Leading Ladies: Alison Reed
Assistant Professor, Department of English, Old Dominion University
Co-founder, Humanities Behind Bars
By Betsy DiJulio
Alison Reed has known she wanted to be an English professor since the fifth grade when she would watch her grandfather, Ian Watt, author of The Rise of the Novel and professor emeritus at Stanford University, reading and making notes on a legal pad. It was, perhaps, a romanticized notion of life in the ivory tower.
But Reed has found her life’s work with one foot in that so-called ivory tower and the other in the Norfolk City Jail through a program, Humanities Behind Bars that she co-founded with fellow community organizer Meghan McDowell, Ph.D. This multi-layered and continually evolving program is, essentially, a “grassroots collective of teachers, students, activists and artists committed to imagining a just world.”
Working with currently and formerly incarcerated people and their loved ones, the program facilitates inside-outside alliances through reading and writing groups, a film series, a pen pal program, a music program and more. Agency, self-empowerment, justice frameworks, social action, mutual respect and reciprocal learning are hallmarks.
Reed self-identifies as an abolitionist—someone concerned with “building something new … achieving safety and accountability without cages”—and a queer, white female. As such, the courses that she regularly teaches include African-American Literature, American Literature, Black Queer Feminism and Queer Theory. Though the term “queer” has often been used pejoratively, Reed favors the term because it describes an “orientation to power and to a politic.”
Reed’s concern with social justice began in high school in Utah where she found herself looking for language to explain the inequities she witnessed, including how resources were allocated to programs within her school where she was a member of the International Baccalaureate program. There she studied James Baldwin’s duet of essays, The Fire Next Time, and her own internal fire was fueled.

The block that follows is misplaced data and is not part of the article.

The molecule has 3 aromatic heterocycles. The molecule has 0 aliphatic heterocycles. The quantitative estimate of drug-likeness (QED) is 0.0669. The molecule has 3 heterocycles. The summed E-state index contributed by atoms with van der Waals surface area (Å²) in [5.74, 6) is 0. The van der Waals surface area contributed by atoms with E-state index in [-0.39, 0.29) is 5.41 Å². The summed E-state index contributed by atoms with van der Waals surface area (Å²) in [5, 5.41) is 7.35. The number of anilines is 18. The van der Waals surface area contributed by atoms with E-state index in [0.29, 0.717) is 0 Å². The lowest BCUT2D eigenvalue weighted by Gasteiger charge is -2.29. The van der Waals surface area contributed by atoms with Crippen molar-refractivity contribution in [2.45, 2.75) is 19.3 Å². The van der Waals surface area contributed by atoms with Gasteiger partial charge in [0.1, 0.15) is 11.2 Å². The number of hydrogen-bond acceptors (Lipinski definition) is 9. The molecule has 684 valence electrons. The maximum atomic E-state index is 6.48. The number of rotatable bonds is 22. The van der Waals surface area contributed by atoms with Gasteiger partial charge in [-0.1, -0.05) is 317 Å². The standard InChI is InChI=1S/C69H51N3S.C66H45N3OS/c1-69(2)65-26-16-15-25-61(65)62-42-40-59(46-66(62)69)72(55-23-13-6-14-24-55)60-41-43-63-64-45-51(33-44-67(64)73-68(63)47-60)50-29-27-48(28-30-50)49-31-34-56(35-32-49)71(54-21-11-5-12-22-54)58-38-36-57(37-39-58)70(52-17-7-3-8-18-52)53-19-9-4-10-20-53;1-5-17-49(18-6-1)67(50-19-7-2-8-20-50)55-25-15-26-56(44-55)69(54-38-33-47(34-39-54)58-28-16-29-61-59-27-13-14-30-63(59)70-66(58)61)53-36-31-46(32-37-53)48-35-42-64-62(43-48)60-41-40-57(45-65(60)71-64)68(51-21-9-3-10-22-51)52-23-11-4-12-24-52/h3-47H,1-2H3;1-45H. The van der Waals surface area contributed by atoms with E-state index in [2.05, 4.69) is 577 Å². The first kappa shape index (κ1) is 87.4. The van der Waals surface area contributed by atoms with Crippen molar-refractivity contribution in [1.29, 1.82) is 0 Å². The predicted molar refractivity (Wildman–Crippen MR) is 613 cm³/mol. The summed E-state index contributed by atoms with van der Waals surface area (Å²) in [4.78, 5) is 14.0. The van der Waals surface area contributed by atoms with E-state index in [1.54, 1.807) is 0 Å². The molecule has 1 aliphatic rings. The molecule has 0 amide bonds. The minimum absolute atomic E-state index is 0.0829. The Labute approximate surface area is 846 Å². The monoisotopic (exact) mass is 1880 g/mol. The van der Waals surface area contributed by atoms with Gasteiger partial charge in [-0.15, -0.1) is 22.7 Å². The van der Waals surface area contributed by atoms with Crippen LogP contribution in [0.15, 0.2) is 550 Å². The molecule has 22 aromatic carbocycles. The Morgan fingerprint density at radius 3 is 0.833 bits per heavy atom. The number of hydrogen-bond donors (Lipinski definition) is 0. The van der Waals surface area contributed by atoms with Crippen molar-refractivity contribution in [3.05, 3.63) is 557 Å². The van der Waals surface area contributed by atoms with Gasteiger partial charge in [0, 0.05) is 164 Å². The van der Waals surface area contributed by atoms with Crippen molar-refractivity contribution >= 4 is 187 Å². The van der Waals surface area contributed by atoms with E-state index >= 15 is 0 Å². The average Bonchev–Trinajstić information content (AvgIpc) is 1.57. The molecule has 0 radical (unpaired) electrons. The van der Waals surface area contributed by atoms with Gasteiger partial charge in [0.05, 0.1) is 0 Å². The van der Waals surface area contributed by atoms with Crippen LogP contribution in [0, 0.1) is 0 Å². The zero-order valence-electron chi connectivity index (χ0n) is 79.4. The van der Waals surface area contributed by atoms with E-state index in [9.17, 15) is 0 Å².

She went on to earn a Bachelor of Arts in English from Occidental College and both her Master of Arts and doctorate in English at the University of California, Santa Barbara, where she focused on performance cultures and social movements. Her particular passion became an abolitionist stance in the face of mass incarceration and the prison industrial complex, that is, the thorny nexus of government, industry, economics, societal ills and politics.
Reed has been on the faculty at Old Dominion University since July 2015. This, her first position since earning her doctorate, affords her the opportunity to affect change not just in the classroom but also behind the scenes. She serves on the Diversity Task Force, which works to make life more equitable in higher education through systemic change rather than “empty tokens.” She also serves on the Undergraduate Curriculum Committee where she fights for courses that respect the diversity of the student body.
Photo by David Uhrin
Her position also affords her the opportunity to engage in what she views as one of the most critical and pleasurable aspects of her job: advising and mentoring students. Reed is quick to impress upon these students that, “The struggle for justice is long and ongoing. It is a lifetime, not a hobby. Abolition is now … how do we replace control and coercion with care?”
Her greatest challenge is trying to balance the demands of the symbiotic relationship between her academic research and her community organizing work. She asserts that latter “informs and inspires” the former and is not really distinct. But, because there is so much urgency surrounding her community work, she sometimes feels guilty about taking the time to reflect and write. Still, she views her writing as “a kind of nourishment; it helps me be a better community organizer.”
Being a queer, white woman, Reed acknowledges, may cause eyebrows to be raised in relation to her motives. But she answers any skepticism with this: “Once you know what you know, you can’t unknow it.” She applauds skeptics for their stance, asserting that she is committed to her work and that the work must speak for itself, insisting that she is not involved in community action from a paternalistic standpoint of “helping.” Then she quotes Baldwin, “The paradox of education is precisely this—that as one begins to become conscious one begins to examine the society in which he is being educated.”